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How to Fix Array to String Conversion in Laravel

This error is not directly related to Laravel, and appears whenever you try to use an array as a string without explicit conversion. However, in Laravel, you can see this error in two cases: directly when using an array in a place where your application wants string and if you haven’t configured the correct type conversion for the model fields.

In this article, I will show you how to fix the array to string conversion exception in Laravel if it happens when working with Eloquent models, as well as how to save the contents of the array into a string correctly.

Table of Contents

Fixing the Error in the Model

Let’s imagine that you have a Project model, and it has a settings field that you want to write an array of settings to. For example.

app/Http/Controllers/NewProjectController.php$project = new \App\Models\Project(); $options = [ "option_1" => true, "option_2" => false, "option_3" => false, ]; $project->name = "Test"; $project->settings = $options; $project->save();

If you execute the following example, you will get an error at the line where the save() method is called:

It can be difficult for beginners to find the cause of this problem because the exception indicates the save() method for the model, and it is difficult to understand where exactly the error occurred. By default, all model fields are considered to be strings. If you want to write an array to them, you can convert it to a string as described below using json_encode() or print_r().

However, this is not very convenient. Eloquent can automatically convert fields to strings when saving to the database and then restore their type when reading the model from the database using the casts mechanism. Add the $casts variable to your model, describing the conversions you need to configure this behavior. For example.

app/Models/Project.phpprotected $casts = [ 'settings' => 'array' ];

You can also add a default value for this field:

app/Models/Project.phpprotected $attributes = [ 'settings' => '[]' ];

Note that the default value must be a JSON-encoded string. Otherwise, you will get the same error.

At the database level, it is best to use the json or jsonb field to store arrays and other objects. But if you want, you can use varchar. After setting up $casts, you can read and write data to this field without conversion errors.

Converting an Array to a String

As mentioned above, the conversion error can be encountered if you try to use an array in the place where PHP expects a string. If this is not an accident and you really need to save the array as a string, you should convert it to a string. There are in-built functions implode() and print_r() for that purpose.

1. implode()

The implode() function expects two parameters, the first is the delimiter string that will separate array elements, and the second argument is the array itself. For example:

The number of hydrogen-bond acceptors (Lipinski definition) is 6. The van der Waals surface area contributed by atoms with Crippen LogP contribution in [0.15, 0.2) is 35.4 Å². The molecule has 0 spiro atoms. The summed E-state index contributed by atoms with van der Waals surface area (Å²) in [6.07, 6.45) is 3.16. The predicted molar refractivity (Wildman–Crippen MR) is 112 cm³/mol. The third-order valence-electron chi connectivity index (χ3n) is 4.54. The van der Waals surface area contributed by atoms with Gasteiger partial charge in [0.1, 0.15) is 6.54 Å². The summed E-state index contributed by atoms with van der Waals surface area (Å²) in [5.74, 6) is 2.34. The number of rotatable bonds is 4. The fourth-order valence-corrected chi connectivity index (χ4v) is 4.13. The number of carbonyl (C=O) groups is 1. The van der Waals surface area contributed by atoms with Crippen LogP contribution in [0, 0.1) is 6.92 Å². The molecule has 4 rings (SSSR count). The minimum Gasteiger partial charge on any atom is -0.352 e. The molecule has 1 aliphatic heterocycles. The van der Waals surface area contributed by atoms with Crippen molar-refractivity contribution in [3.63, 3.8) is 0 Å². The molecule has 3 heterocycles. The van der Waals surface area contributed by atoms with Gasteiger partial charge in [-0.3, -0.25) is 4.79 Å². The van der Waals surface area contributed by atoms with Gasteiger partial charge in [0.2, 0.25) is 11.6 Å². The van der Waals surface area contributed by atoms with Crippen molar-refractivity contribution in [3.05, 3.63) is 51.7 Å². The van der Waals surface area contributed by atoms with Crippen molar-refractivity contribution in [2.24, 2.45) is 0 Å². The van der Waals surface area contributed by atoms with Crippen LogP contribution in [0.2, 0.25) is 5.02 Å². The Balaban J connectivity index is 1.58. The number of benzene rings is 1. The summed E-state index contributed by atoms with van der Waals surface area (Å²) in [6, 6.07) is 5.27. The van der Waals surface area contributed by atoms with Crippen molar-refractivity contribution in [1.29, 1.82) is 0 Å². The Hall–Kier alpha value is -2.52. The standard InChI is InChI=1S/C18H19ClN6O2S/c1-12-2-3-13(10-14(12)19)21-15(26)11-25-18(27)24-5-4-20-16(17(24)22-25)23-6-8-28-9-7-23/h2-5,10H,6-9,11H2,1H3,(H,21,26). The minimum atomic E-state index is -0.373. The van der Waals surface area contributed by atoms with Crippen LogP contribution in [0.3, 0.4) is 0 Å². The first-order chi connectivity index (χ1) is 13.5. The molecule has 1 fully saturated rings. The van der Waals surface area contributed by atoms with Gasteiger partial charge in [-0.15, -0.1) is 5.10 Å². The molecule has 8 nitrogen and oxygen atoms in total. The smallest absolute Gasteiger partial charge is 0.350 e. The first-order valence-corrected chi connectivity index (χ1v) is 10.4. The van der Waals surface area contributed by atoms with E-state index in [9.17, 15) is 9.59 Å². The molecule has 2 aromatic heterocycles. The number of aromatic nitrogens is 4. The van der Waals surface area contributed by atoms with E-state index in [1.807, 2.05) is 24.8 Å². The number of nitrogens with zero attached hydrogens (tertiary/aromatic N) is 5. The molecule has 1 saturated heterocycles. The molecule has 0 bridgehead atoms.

conversion.php<?php $array = ["one", "two", "three"]; $str = implode(",", $array); var_dump($str);

You will get a comma-separated string in the above example. However, this function can only work with one-dimensional arrays. If there are several other arrays in the array, it will not work. Therefore, you should check what data structure is in the array before converting it. To do this, you can use the dump() function or dd(). For example, if you pass the following array to implode(), you will also get an the same error:

conversion.php<?php $array = [ "first" => ["one", "two", "three"], "second" => ["four", "five", "six"] ]; $str = implode(",", $array);

In addition, the implode() function is not better solution for associative arrays. There is no universal solution for converting such an array to a string. If you need to save it just for human viewing, you can use the print_r() function.

2. print_r()

Usually, the print_r() function is used to display the value of a variable in a browser or terminal. This is most often used for debugging code. However, if you pass true to the second parameter of this function, it will return the contents of any variable as a string variable, including an array. Thus, the array shown above can be converted to a string using the following code:

conversion.php<?php $array = [ "first" => ["one", "two", "three"], "second" => ["four", "five", "six"] ]; $str = print_r($array, true); var_dump($str);

3. json_encode()

If you want the converted string to be converted back to an array in the future, you need to convert it to JSON using the json_encode() function. This function serializes all objects that are in the array except for resources. For example.

conversion.php<?php $array = [ "first" => ["one", "two", "three"], "second" => [ "four", "five", "six"] ]; $str = json_encode($array); var_dump($str);

Next, you can get the array of elements again using the json_decode() function. You can also use serialize() and unserialize() instead of JSON.

Wrapping Up

In this short article, I showed how to fix an array to a string conversion in Laravel-specific case, as well as how to convert an array to a string using implode() or print_r(). As you can see, it’s pretty simple.

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